The Railway Man director aims to re-team with producer Chris Brown on Mr Crankypants, a black comedy in the vein of their 2003 hit Gettin. Square.

With Us-born, UK-based writer Brock Norman Brock he.s developing Don Don, a feature about the encounter between a New York millionaire and a Thai Buddhist monk, both named Don.

He.s attached to direct Choir of Hard Knocks, a drama about a group of desperate people who find dignity and purpose under the baton of their choirmaster, which Pip Karmel is scripting for producer Marian Macgowan.

Moreover, he.s in talks to direct an episode of Essential Media & Entertainment.s 6-part Jack Irish series for the ABC and he.s keen to work in the new series of Essential.s Rake. »

- Don Groves

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2014 Australian films box office scorecard

22 January 2015 1:24 PM, PST | IF.com.au | See recent IF.com.au news »

For the record, If has updated the B.O. totals of the 39 Australian films and feature documentaries released in 2014.

Collectively those titles plus holdovers from previous years raked in $26.1 million, a market share of 2.43%, according to the Mpdaa.

That.s down from the 2013 tally of $38.5 million from 27 new local films and holdovers, a market share of 3.51%. In 2012 the total was $47.8 million from 27 releases, a market share of 4.25%.

In the past 10 years the record for ticket sales is 2009 when Aussie films rang up $54.7 million, 5.04% of the total B.O.

Russell Crowe.s The Water Diviner was the top-grosser in 2014 after opening on Boxing Day and earning $5.7 million, overtaking The Railway Man.s calendar year gross.

As If has reported, Oz cinema has made a positive start to 2015 with Rob Connolly.s Paper Planes scoring $3.3 million in its first week and The Water Diviner advancing to $13.5 million.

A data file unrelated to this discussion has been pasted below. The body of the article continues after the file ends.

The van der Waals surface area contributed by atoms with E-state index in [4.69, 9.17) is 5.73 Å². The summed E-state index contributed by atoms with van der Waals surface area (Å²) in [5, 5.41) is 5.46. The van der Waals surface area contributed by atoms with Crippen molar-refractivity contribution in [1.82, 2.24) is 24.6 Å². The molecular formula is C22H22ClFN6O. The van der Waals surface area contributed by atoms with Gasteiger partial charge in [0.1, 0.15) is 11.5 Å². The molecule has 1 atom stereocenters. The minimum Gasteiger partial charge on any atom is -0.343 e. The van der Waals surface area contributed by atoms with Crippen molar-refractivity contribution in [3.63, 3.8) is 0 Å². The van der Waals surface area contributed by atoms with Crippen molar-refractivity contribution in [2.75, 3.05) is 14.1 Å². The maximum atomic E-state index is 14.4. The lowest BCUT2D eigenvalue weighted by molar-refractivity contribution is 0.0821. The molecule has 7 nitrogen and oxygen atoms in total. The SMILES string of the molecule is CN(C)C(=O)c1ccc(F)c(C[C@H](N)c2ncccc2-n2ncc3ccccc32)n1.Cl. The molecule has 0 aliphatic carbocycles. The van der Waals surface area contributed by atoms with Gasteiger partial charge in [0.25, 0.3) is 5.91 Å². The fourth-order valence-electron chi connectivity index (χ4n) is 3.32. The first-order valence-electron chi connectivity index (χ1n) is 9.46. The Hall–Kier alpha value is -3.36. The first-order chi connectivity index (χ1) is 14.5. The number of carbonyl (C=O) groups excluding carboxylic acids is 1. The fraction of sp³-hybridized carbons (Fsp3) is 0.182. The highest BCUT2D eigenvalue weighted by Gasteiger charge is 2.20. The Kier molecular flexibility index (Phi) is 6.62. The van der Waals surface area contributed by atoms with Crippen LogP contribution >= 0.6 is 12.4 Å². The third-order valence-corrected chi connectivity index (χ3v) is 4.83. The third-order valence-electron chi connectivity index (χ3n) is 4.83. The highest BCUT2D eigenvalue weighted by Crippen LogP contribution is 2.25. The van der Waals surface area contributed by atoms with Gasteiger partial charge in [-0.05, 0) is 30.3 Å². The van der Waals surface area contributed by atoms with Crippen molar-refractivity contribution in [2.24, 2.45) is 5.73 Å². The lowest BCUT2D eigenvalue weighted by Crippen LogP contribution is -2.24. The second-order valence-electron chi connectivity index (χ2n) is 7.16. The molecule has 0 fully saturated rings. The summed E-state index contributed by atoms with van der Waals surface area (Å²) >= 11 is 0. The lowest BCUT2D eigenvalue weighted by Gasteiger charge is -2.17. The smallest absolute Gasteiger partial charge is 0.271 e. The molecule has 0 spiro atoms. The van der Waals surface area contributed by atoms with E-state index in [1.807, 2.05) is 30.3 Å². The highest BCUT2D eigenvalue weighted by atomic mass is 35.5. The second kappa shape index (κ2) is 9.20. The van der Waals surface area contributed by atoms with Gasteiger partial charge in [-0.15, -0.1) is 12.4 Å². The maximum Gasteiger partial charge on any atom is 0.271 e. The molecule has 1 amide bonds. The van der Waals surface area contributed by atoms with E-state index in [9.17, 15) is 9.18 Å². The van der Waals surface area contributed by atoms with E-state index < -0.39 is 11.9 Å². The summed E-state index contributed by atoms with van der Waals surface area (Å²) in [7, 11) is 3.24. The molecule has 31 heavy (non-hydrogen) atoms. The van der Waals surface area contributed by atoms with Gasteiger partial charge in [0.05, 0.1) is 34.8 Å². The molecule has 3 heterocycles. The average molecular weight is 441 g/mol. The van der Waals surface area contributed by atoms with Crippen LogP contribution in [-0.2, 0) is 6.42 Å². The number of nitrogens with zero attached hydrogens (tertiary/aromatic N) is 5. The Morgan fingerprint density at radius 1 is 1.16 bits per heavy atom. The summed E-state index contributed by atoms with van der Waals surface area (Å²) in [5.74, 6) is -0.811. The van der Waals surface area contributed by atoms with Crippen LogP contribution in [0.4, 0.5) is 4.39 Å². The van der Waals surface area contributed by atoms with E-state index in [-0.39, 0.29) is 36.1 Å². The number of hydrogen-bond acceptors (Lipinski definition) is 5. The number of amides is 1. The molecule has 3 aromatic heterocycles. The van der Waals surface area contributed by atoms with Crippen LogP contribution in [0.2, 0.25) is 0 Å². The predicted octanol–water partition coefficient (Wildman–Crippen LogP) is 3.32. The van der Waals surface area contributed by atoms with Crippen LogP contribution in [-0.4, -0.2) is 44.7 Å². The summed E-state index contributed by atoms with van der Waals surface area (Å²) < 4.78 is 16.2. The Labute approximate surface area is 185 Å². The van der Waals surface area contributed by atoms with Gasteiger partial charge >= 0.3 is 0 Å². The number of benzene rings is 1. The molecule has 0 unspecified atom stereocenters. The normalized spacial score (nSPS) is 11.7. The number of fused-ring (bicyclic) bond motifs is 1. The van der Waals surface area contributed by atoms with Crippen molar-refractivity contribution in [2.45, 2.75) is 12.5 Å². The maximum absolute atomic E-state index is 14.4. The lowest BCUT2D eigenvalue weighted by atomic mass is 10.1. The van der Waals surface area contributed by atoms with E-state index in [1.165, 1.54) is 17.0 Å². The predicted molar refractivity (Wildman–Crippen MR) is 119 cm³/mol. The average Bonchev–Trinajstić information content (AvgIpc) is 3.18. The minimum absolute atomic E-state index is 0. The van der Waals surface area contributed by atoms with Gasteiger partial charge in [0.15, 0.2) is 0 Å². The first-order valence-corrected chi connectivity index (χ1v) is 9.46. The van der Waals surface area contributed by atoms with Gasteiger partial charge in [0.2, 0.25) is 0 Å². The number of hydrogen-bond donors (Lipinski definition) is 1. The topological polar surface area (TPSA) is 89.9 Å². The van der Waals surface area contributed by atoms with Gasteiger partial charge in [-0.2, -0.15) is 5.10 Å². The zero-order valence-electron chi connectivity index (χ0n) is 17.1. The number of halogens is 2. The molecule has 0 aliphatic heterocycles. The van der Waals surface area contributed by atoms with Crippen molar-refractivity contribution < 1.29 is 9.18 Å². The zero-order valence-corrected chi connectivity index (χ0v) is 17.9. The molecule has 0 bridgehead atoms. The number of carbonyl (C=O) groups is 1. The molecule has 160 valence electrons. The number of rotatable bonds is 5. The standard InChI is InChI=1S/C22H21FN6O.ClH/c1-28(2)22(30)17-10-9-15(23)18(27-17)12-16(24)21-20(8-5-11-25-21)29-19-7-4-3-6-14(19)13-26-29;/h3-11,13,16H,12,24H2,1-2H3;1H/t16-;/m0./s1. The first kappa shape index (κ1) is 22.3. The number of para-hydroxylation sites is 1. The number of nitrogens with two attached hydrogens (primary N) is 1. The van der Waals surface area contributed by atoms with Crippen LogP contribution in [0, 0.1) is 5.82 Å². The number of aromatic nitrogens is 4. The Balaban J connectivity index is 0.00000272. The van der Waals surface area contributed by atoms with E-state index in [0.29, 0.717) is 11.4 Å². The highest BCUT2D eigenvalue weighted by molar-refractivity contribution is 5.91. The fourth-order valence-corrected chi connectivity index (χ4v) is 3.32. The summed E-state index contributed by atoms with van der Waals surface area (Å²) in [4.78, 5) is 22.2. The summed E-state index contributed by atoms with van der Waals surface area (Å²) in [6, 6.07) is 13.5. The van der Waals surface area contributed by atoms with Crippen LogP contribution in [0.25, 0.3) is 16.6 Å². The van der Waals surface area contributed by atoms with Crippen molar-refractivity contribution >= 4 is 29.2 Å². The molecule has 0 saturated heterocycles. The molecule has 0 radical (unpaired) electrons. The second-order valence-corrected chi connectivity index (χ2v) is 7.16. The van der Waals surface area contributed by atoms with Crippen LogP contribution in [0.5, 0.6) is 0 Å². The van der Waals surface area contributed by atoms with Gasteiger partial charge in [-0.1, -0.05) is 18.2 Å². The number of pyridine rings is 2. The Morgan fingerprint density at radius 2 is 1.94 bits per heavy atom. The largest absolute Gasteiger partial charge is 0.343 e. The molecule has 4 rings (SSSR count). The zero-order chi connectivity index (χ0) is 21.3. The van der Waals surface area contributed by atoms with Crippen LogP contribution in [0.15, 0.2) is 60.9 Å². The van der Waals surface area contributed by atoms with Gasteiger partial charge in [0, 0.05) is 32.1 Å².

The chart's cut-off point is »

- Don Groves

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Berlin: Goldcrest to Sell Roland Emmerich’s ‘Stonewall’

19 January 2015 7:21 AM, PST | Variety - Film News | See recent Variety - Film News news »

London — Goldcrest Films is to handle international rights to Roland Emmerich’s “Stonewall,” which will be introduced to buyers at the European Film Market in Berlin. Warner Bros. has acquired German-language rights, and a U.S. deal is set to be inked soon.

The film, which is in post-production, stars Jeremy Irvine (“Woman in Black: The Angel of Death,” “The Railway Man,” “War Horse”), Jonathan Rhys Meyers (“Mission Impossible III,” “Tudors”), Ron Perlman (“Drive,” “Hellboy” I and II) and Joey King (“White House Down,” “The Conjuring”).

It recreates the events that culminated in the riots outside the Stonewall Inn, Greenwich Village, in June 1969, which is seen as the birth of the gay rights movement.

The drama centers on Danny Winters (Irvine), a young man who is kicked out of his home by his parents and flees to NY where, homeless and destitute, he befriends a group of street kids who »

- Leo Barraclough

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Lion starts shooting in India

14 January 2015 4:20 PM, PST | IF.com.au | See recent IF.com.au news »

Shooting on Australian feature film Lion will commence in Kolkata, India, this week.